WHO expert suggested coronavirus mortality may rise due to overloaded healthcare system, and not just due to the emergence of new strains
The increase in mortality from coronavirus may be associated with the emergence of new strains of SARS-CoV-2 and the overload of the healthcare system. This was stated at a briefing by the expert of the World Health Organization (WHO) Maria van Kerkhove, and the broadcast was conducted on Twitter by WHO.
She said that the organization received data from British scientists that a new variant of the virus may have a higher mortality rate. Van Kerkhove noted that if the transmission rate of the virus increases, then the number of infected also increases. “I know this may seem obvious, but if you have more cases, you have more hospitalizations,” she said.
This leads to the fact that more people require hospital treatment, said the representative of the WHO. As a consequence, the health care system begins to overload, leading to an increase in mortality.
Van Kerkhove called for everything possible to stop the transmission of the virus, regardless of its variants.
The fact that the “British” strain of the virus can lead to higher mortality than the original version said British Prime Minister Boris Johnson. Government adviser Patrick Vallance said the risk of a patient’s death could rise by 30%.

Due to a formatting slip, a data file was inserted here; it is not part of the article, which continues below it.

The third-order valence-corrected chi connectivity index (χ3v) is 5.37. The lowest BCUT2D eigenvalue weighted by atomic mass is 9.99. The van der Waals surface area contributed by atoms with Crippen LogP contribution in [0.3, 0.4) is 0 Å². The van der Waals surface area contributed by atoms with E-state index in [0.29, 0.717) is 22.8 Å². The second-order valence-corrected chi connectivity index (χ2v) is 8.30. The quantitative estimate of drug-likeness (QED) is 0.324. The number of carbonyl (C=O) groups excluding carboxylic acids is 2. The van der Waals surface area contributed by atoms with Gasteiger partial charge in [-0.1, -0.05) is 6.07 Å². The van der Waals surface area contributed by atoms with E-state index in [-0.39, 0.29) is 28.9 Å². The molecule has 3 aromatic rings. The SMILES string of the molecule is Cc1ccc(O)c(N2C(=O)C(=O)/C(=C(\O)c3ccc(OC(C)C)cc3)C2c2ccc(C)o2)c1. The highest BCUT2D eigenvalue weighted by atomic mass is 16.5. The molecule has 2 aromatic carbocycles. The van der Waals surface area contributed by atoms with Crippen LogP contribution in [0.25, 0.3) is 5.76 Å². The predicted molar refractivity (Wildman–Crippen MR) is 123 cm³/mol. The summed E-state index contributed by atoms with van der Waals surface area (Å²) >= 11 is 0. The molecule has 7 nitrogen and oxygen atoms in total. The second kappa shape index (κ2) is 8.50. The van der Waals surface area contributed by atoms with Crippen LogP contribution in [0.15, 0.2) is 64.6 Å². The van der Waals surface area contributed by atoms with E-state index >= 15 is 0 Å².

Scientists from the Center for Mathematical Modeling of Infectious Diseases of the London School of Hygiene and Tropical Medicine warned about the danger of the “British” strain back in December. Experts concluded that this variant is 56% more infectious than previous mutations, which will lead to higher hospitalizations and deaths in 2021.
The UK Ministry of Health announced the discovery of a new strain of coronavirus in mid-December. According to the authorities, it has been actively disseminated since mid-November but could appear as early as September. Subsequently, according to WHO, it was identified in more than 60 countries. In Russia, the first infected with the new strain was discovered at the end of last year; he had no symptoms.
Later, new mutations of the virus were also reported in Nigeria, South Africa, Japan, and the United States. The WHO warned that humanity should expect the emergence of all new varieties of the virus.